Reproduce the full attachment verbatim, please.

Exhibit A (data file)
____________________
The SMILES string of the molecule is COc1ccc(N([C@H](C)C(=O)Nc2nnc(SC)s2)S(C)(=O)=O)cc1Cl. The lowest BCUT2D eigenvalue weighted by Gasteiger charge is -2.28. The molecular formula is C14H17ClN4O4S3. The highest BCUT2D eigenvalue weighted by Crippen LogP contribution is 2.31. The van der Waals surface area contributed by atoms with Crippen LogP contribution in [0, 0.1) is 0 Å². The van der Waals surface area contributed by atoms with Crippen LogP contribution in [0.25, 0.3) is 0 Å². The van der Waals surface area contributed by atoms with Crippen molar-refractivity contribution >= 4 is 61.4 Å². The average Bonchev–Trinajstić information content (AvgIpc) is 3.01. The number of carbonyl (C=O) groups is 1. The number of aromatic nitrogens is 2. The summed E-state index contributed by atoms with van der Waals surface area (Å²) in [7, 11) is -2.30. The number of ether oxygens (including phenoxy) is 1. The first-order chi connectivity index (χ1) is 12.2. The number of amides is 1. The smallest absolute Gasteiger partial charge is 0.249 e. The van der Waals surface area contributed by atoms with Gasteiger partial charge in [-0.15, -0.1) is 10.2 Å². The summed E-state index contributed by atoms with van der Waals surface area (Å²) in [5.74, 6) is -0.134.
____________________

The SMILES string of the molecule is COc1ccc(N([C@H](C)C(=O)Nc2nnc(SC)s2)S(C)(=O)=O)cc1Cl. The lowest BCUT2D eigenvalue weighted by Gasteiger charge is -2.28. The molecular formula is C14H17ClN4O4S3. The highest BCUT2D eigenvalue weighted by Crippen LogP contribution is 2.31. The van der Waals surface area contributed by atoms with Crippen LogP contribution in [0, 0.1) is 0 Å². The van der Waals surface area contributed by atoms with Crippen LogP contribution in [0.25, 0.3) is 0 Å². The van der Waals surface area contributed by atoms with Crippen molar-refractivity contribution >= 4 is 61.4 Å². The average Bonchev–Trinajstić information content (AvgIpc) is 3.01. The number of carbonyl (C=O) groups is 1. The number of aromatic nitrogens is 2. The summed E-state index contributed by atoms with van der Waals surface area (Å²) in [7, 11) is -2.30. The number of ether oxygens (including phenoxy) is 1. The first-order chi connectivity index (χ1) is 12.2. The number of amides is 1. The smallest absolute Gasteiger partial charge is 0.249 e. The van der Waals surface area contributed by atoms with Gasteiger partial charge in [-0.15, -0.1) is 10.2 Å². The summed E-state index contributed by atoms with van der Waals surface area (Å²) in [5.74, 6) is -0.134.